This Week in Science: Laughing Gas, Invisibility Cloaks, and Nobel Prizes

It’s time for “Nerd News,” covering the most important news for your brain. Here’s a quick rundown of this week in science . . .

 

1.  A study at the University of Michigan simulated the impact of the asteroid that killed the dinosaurs, and found it caused a mile-high, global tsunami.  Within 48 hours, the wave had decimated every coastline on Earth.

 

2.  In bug news:  A team in Scotland built an A.I. machine that can spot cockroaches and kill them with a laser.  They’ve also got one that zaps mosquitos.

 

3.  Researchers at the University of California think we could find life on other planets by looking for nitrous oxide, a.k.a. laughing gas.  A lot of it comes from FECAL MATTER.  So if a planet has tons of nitrous, there’s probably life there.

 

4.  In other space news:  SpaceX sent three more astronauts and a cosmonaut to the space station Wednesday.  One of the astronauts has been to space four times before.  The rest are newbies.

 

5.  In Harry Potter news:  A futuristic clothing company based in the U.K. says they’re only a few years away from making a real-life invisibility cloak.

 

6.  In Terminator news:  Boston Dynamics promised to never weaponize those scary robot dogs they make.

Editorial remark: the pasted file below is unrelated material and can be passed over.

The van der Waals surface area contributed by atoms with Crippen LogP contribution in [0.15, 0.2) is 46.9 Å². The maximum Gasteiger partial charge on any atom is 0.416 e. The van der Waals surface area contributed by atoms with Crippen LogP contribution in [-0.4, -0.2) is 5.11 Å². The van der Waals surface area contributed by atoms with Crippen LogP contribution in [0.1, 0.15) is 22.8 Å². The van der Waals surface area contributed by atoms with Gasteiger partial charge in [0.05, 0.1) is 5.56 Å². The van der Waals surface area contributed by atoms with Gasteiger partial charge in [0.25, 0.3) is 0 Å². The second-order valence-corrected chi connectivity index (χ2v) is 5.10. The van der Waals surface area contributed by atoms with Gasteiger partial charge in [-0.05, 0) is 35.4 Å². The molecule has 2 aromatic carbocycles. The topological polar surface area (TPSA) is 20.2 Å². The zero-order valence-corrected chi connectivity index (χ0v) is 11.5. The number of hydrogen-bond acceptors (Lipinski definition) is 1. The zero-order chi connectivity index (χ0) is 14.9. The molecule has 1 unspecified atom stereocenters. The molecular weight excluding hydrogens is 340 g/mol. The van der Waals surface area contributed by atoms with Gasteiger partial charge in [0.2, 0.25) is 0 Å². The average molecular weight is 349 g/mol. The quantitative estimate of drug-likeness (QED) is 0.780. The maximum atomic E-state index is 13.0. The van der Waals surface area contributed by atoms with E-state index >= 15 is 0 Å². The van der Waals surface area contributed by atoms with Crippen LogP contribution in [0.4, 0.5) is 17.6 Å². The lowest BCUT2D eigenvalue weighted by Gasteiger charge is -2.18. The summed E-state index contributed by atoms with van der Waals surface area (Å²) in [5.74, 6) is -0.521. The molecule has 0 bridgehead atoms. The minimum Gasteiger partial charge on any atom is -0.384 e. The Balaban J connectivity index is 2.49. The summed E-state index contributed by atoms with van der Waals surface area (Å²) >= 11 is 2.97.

Meanwhile, China just did exactly that, and came up with a way to drop them from drones.

 

7.  And finally, most of this year’s Nobel Prizes were announced this week.  (The Nobel Peace Prize was set to be announced early this morning.  The winner for economics won’t be revealed until Monday.)

The Nobel Prize for medicine went to a Swedish geneticist who pulled material from 40,000-year-old bones and mapped out the genes of Neanderthals.

The Nobel Prize for physics went to three quantum mechanics experts who proved quantum entanglement is real.  That’s where two particles can somehow still affect each other when they’re thousands, or even millions of miles apart/

The Nobel Prize for literature went to a French novelist named Annie Ernaux for her books covering family, class, politics, and gender.  Her most critically acclaimed book is called “The Years”.  It’s about France following World War Two.

And the Nobel Prize for chemistry went to three researchers who pioneered “click chemistry” that’s been compared to snapping molecules together like Legos.